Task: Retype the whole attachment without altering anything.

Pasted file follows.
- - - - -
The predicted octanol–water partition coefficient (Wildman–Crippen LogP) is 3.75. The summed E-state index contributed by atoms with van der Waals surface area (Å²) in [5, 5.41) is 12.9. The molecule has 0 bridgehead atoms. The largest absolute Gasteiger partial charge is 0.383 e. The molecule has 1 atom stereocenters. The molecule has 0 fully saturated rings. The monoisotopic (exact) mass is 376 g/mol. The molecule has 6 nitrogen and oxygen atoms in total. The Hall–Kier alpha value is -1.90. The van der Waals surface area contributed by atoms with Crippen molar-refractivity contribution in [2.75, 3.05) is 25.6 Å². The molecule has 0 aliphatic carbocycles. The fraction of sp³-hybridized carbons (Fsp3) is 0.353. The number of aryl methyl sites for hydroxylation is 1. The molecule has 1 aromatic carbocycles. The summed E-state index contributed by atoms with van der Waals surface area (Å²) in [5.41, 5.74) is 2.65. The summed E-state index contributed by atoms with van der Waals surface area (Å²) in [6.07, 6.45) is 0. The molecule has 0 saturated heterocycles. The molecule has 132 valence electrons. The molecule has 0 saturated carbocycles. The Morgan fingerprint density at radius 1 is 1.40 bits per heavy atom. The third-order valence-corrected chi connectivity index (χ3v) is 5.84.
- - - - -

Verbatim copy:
The predicted octanol–water partition coefficient (Wildman–Crippen LogP) is 3.75. The summed E-state index contributed by atoms with van der Waals surface area (Å²) in [5, 5.41) is 12.9. The molecule has 0 bridgehead atoms. The largest absolute Gasteiger partial charge is 0.383 e. The molecule has 1 atom stereocenters. The molecule has 0 fully saturated rings. The monoisotopic (exact) mass is 376 g/mol. The molecule has 6 nitrogen and oxygen atoms in total. The Hall–Kier alpha value is -1.90. The van der Waals surface area contributed by atoms with Crippen molar-refractivity contribution in [2.75, 3.05) is 25.6 Å². The molecule has 0 aliphatic carbocycles. The fraction of sp³-hybridized carbons (Fsp3) is 0.353. The number of aryl methyl sites for hydroxylation is 1. The molecule has 1 aromatic carbocycles. The summed E-state index contributed by atoms with van der Waals surface area (Å²) in [5.41, 5.74) is 2.65. The summed E-state index contributed by atoms with van der Waals surface area (Å²) in [6.07, 6.45) is 0. The molecule has 0 saturated heterocycles. The molecule has 132 valence electrons. The molecule has 0 saturated carbocycles. The Morgan fingerprint density at radius 1 is 1.40 bits per heavy atom. The third-order valence-corrected chi connectivity index (χ3v) is 5.84.